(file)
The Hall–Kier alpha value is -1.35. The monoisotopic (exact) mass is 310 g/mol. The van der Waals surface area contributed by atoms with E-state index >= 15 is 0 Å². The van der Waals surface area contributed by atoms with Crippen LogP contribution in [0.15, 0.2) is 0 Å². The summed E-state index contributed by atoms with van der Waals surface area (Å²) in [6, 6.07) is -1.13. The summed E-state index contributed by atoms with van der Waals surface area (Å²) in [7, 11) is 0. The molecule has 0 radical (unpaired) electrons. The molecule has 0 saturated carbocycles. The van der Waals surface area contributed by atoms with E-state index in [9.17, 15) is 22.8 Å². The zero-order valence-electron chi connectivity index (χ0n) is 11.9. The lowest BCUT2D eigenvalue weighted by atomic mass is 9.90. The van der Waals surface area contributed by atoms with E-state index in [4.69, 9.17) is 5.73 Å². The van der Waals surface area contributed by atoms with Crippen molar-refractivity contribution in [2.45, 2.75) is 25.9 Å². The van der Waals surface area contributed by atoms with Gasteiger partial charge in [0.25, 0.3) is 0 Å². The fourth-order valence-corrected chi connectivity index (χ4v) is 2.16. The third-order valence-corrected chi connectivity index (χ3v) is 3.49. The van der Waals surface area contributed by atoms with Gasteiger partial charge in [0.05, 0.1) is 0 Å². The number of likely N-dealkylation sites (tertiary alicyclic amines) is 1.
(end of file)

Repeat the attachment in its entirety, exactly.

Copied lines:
The Hall–Kier alpha value is -1.35. The monoisotopic (exact) mass is 310 g/mol. The van der Waals surface area contributed by atoms with E-state index >= 15 is 0 Å². The van der Waals surface area contributed by atoms with Crippen LogP contribution in [0.15, 0.2) is 0 Å². The summed E-state index contributed by atoms with van der Waals surface area (Å²) in [6, 6.07) is -1.13. The summed E-state index contributed by atoms with van der Waals surface area (Å²) in [7, 11) is 0. The molecule has 0 radical (unpaired) electrons. The molecule has 0 saturated carbocycles. The van der Waals surface area contributed by atoms with E-state index in [9.17, 15) is 22.8 Å². The zero-order valence-electron chi connectivity index (χ0n) is 11.9. The lowest BCUT2D eigenvalue weighted by atomic mass is 9.90. The van der Waals surface area contributed by atoms with E-state index in [4.69, 9.17) is 5.73 Å². The van der Waals surface area contributed by atoms with Crippen molar-refractivity contribution in [2.45, 2.75) is 25.9 Å². The van der Waals surface area contributed by atoms with Gasteiger partial charge in [0.25, 0.3) is 0 Å². The fourth-order valence-corrected chi connectivity index (χ4v) is 2.16. The third-order valence-corrected chi connectivity index (χ3v) is 3.49. The van der Waals surface area contributed by atoms with Gasteiger partial charge in [0.05, 0.1) is 0 Å². The number of likely N-dealkylation sites (tertiary alicyclic amines) is 1.